From the description on their site, it seems to detect that adapter
    supports overriding MAC address, but does not expose this to user -
    then it simply employs this feature.

    However, this trick will fail if the netcard driver or firmware don't allow
    overriding MAC address. The wireless router will see the original MAC address,
    no matter what address Windows sees.
    In this case only modification of the driver and/or firmware can help,
    and it is possible.

    Guest, Oct 28, 2004
  5. Guest

    Guest Guest

    Jack & Chris,

    Many thanks to you both. Think I understand.
    Great articles and relatively easy to understand, even for me. Thanks again.
    I was preparing a follow up to Jack when the response from Chris came in. He
    must be psychic as he has already answered the first question in section 2.

    May I crave your indulgences a little further? Grateful if you could
    clarify/amplify a few points taken in order from your most excellent

    (1) Firewalls etc: As mentioned previously, each of my 5 computers has
    Norton Internet Security. Windows Firewall is also enabled. Just read the
    manual on the DSL Modem (Actiontec GT704-WG……. our ISP uses PPPoA not PPPoE).
    Understood very little, because of the jargon/abbreviations, but have now
    realized that it is also a gateway with the following default settings: DMZ
    Hosting, UPnP & Remote Management are “offâ€. NAT is on. Firewall Security was
    set to basic. There are 3 other security levels and I have now set it to
    “Medium†(which allows all services “out†and leaves open ports 25,110, 7070,
    1503, 163, 443, 983 & 885 in the “in†column.). I have deliberately not
    touched the Port Forwarding section…..yet (Presume I may have to if I get
    “access out†problems - have already lost “Remote Desktop†ability).

    Took the recommendation from one of the articles to install NetBEUI and
    unchecked TCP/IP in file & printer sharing. Also had IPX/SPX, which had to be
    unchecked before the computers lost their ability to connect to one
    another…now they all have NetBEUI and everything fine- except “Remote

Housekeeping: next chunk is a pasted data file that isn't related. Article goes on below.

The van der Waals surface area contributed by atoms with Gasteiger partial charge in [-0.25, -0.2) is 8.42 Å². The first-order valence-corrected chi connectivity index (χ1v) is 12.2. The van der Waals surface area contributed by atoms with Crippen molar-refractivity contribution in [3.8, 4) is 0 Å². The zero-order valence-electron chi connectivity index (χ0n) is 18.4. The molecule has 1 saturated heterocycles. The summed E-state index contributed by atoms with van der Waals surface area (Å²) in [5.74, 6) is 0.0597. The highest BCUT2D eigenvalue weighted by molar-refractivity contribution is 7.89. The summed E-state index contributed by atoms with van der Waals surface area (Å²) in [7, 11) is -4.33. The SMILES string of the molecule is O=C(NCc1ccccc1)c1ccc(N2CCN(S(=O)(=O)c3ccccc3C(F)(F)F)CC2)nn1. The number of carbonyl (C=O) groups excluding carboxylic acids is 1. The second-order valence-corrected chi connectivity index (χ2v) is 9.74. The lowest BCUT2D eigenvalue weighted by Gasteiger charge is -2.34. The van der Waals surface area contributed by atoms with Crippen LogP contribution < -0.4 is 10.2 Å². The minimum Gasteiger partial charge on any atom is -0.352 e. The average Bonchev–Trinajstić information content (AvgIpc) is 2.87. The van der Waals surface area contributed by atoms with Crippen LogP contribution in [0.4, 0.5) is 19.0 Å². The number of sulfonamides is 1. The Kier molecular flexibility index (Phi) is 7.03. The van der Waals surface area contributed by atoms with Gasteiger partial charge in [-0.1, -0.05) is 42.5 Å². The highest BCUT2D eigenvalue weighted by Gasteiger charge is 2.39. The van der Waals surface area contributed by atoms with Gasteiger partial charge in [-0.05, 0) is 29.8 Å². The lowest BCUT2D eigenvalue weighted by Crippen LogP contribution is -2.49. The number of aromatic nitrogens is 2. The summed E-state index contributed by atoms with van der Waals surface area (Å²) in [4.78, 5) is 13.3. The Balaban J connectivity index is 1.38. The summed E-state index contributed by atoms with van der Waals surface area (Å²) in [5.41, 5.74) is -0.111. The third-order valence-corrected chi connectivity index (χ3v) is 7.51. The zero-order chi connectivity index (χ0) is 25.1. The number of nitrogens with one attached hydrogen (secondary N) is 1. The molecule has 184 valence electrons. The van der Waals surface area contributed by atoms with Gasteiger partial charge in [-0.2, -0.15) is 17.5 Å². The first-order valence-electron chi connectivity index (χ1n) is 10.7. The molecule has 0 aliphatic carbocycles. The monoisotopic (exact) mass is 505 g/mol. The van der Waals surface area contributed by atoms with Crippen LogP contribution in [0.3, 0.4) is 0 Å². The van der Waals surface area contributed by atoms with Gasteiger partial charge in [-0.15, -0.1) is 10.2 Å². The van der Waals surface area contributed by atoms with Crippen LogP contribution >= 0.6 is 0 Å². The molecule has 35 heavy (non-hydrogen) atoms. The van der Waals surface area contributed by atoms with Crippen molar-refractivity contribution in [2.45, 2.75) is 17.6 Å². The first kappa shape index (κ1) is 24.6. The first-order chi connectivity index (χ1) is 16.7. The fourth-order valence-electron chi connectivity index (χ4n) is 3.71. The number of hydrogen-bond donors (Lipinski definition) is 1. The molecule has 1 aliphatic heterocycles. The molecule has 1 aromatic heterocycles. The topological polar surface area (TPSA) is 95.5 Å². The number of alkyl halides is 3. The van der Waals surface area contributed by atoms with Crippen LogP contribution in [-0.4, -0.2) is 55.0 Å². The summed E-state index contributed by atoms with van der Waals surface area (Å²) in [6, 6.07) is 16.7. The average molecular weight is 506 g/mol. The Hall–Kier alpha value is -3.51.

Desktopâ€. I assume that they are only now connecting with NetBEUI).

    Questions: (a) Do you now consider this arrangement sufficient for “normal
    home†use? If not, can you specifically (or generally) recommend any other
    programs/add-ons etc.?
    (b) Have just had a quick look in the Remote Desktop discussions…….phew!!!!!
    What is the best way to restore “Remote Desktop� (enable Remote Management
    in the modem/gateway, open specific port(s) which? or do I have to do both?)

    (2) Local Tapping: Each computer on the network is connected via the router
    (not directly to the DSL modem) and identified by its unique MAC address. The
    router is set to “deny access to all othersâ€. How can my neighbours or
    passers by connect locally to the router and hence to my network?
    This was my original concern. QUOTE: Wireless Network Connection box tells
    me that the network is "Unsecured" and "configured for open access". This, I
    guess, is because it is not encrypted. UNQUOTE.

    Questions: (a) Would you recommend encryption on top? Can you recommend a
    similar article to the others for “trouble free encryption for dummies†(The
    modem/gateway has options for WEP (up to 256bits), WEP+802.1x and WPA but the
    wireless adaptors/cards only for WEP 64/128? So am limited to WEP 128).
    Presume it would be best to use the wizard in XP SP2 and transfer the
    settings to the other computers with a flash drive and to the modem/gateway
    manually (as its USB connector is the “wrong end†to accept the flash drive).

    (3) Internet Infestation: I have Spybot and Norton Antivirus (within Norton
    Internet Security Pro) on each computer.

    Question: Considering that I would also like to avoid overkill, which of the
    other programs would you recommend, out of those in the article (StartUp,
    Process Explorer, Ad-Aware, a2-free) to best complement/supplement what I
    already have?

    Many thanks in advance, your advice is much appreciated.

    Guest, Oct 28, 2004
  6. Guest

    mikeBNF Guest

    only one thing i would change.disable all windows firewalls, as they only
    protects against incoming stuff & install ZA free on ALL machines.
    this protects bothways so will stop said 'phone-home' virus stuff or mailer


    mikeBNF, Oct 28, 2004
  7. Guest

    Guest Guest

    Quick update on Encryption (section 2 below): Your replies had confirmed the
    necessity to encrypt. So I ignored all the possible things that have gone
    wrong within the other threads and took the plunge with WEP128. Couldn't have
    been easier. All 5 computers working fine. Many thanks.

    Now only have to sort out "Remote Desktop" - section (1b) and whether to add
    anything else to address the "Infestation" issue - section (3).